If I fill glass jar with tap water and let it stay, small bubbles will appear on the side of jar after a while.

I am wondering what processes create those bubbles and what conditions require to meet?

My thoughts:

  1. Water impurities, i.e. dissolved salts, minerals. I.e. distilled water shall not have it.
  2. Water pressure. I.e. if I fill and close jar with the same water under higher pressure, air pressure of dissolved molecules of air will not be sufficient to create bubbles.
  3. Surface tension. If, instead of water I will use another liquid with higher surface tension - bubbles will not be formed. Then how to calculate "threshold" tension number?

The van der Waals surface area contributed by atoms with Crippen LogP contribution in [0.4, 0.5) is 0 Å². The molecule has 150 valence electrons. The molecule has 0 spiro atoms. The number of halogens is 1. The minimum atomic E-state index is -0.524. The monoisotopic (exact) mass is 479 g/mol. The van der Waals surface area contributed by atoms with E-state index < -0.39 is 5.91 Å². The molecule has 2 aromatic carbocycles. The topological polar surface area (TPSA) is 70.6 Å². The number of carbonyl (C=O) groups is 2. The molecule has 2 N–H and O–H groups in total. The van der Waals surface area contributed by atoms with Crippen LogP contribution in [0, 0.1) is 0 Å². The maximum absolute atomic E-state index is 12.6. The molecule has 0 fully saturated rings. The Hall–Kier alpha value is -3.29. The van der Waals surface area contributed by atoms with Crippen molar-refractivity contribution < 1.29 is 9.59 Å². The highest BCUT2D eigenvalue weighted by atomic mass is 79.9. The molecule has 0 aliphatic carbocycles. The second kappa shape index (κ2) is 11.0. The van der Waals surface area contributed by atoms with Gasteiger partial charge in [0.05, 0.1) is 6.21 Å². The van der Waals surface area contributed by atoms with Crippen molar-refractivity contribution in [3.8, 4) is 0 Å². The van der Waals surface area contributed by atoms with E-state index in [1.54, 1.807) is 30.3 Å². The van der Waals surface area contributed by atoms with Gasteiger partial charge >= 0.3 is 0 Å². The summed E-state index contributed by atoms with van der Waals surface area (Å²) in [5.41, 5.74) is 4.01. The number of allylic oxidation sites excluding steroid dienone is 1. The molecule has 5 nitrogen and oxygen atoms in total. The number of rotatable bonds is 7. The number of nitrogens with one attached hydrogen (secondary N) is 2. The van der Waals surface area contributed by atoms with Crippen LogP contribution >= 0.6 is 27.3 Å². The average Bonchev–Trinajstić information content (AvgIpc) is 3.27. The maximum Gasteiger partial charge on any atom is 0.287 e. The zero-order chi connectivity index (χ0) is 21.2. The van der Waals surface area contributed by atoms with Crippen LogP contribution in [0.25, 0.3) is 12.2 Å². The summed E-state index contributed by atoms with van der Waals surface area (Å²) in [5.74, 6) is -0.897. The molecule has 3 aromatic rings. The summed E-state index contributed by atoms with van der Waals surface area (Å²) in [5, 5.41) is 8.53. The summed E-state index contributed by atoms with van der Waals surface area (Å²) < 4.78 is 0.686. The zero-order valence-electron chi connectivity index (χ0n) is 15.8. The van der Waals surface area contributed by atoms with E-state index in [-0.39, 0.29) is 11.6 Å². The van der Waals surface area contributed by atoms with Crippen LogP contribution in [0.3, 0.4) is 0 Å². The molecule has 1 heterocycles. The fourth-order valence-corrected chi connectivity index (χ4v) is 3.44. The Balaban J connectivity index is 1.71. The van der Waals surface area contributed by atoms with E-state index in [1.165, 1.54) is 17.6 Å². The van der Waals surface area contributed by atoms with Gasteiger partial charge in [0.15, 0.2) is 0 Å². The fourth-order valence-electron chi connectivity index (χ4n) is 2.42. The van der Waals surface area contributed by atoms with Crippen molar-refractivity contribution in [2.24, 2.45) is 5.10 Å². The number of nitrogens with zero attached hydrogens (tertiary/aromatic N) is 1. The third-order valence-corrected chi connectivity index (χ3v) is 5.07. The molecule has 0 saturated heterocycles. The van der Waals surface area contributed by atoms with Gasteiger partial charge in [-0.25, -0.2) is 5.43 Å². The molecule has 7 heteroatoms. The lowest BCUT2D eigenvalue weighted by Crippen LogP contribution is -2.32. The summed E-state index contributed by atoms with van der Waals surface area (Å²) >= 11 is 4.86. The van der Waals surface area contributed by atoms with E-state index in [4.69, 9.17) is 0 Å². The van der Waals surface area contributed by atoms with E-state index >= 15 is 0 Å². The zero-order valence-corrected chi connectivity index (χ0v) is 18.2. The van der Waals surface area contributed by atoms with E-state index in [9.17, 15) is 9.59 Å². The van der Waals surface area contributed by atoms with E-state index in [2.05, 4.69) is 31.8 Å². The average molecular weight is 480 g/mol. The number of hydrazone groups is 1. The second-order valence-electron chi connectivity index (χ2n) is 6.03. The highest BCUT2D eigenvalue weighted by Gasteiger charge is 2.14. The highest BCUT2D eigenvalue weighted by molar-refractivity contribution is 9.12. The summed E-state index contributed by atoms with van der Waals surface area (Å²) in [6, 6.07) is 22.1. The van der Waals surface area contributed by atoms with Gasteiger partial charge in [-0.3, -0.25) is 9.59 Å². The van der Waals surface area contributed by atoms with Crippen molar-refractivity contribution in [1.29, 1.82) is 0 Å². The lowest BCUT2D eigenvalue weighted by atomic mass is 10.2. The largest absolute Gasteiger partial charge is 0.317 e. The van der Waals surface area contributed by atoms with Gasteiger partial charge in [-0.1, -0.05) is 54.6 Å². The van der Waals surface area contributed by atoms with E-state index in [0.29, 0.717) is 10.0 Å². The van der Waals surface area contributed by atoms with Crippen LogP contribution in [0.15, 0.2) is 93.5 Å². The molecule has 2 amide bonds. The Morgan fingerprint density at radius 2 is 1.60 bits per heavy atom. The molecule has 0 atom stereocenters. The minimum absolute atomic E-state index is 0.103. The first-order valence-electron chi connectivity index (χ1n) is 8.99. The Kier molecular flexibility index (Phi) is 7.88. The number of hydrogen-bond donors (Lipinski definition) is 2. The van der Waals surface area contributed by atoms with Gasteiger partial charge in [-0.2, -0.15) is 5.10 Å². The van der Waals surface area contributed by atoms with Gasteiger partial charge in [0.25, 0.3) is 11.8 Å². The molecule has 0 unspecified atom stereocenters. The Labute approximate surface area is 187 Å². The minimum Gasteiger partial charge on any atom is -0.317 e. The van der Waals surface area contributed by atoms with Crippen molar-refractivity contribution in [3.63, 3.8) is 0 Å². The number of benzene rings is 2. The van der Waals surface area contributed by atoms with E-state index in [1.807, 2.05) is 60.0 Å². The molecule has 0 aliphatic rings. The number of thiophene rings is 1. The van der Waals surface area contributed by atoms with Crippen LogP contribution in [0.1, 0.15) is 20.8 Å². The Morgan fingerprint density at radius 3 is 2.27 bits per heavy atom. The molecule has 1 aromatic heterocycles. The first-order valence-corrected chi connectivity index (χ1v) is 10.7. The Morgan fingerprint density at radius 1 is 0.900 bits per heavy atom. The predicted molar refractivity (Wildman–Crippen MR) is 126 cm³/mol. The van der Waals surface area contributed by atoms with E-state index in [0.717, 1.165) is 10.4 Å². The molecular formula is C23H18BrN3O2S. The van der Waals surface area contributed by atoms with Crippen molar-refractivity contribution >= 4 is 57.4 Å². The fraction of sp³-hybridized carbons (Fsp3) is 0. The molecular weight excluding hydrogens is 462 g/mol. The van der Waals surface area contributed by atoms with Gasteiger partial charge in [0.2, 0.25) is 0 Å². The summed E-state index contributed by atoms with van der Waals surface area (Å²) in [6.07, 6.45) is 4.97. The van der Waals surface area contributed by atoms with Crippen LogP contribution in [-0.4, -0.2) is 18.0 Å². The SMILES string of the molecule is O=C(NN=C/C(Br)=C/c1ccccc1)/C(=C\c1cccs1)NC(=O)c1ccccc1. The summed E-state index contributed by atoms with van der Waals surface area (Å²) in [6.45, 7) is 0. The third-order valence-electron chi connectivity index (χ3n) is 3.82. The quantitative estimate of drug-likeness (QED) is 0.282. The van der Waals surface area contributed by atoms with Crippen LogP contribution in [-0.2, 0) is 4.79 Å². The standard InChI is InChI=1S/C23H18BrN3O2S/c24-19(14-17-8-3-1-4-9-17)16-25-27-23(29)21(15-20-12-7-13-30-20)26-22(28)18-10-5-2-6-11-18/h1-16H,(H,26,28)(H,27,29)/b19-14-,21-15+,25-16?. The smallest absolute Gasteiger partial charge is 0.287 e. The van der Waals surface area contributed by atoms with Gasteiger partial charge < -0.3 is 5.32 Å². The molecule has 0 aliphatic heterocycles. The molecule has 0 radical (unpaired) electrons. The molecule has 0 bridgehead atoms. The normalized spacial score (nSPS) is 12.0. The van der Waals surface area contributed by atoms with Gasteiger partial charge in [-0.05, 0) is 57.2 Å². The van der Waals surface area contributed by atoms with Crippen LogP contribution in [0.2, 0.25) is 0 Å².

4. Air composition. Molecules of dissolved gas that has higher hydrophobic properties will form gas bubbles faster.

Anything else I did not mention.


You pretty much summed it up.. but an important factor is the history of the water. For example water that has been subjected to temperatures exceeding $35^oC$, would have lost most of its dissolved oxygen (the main gas dissolved in water). On the other hand water that has been vigorously shaken would have replenished its dissolved oxygen, for example this is why when you fill your jar with tap water with a very fast running water, more bubbles will form on the inside edges of the jar, unlike when you pour the water very gently.


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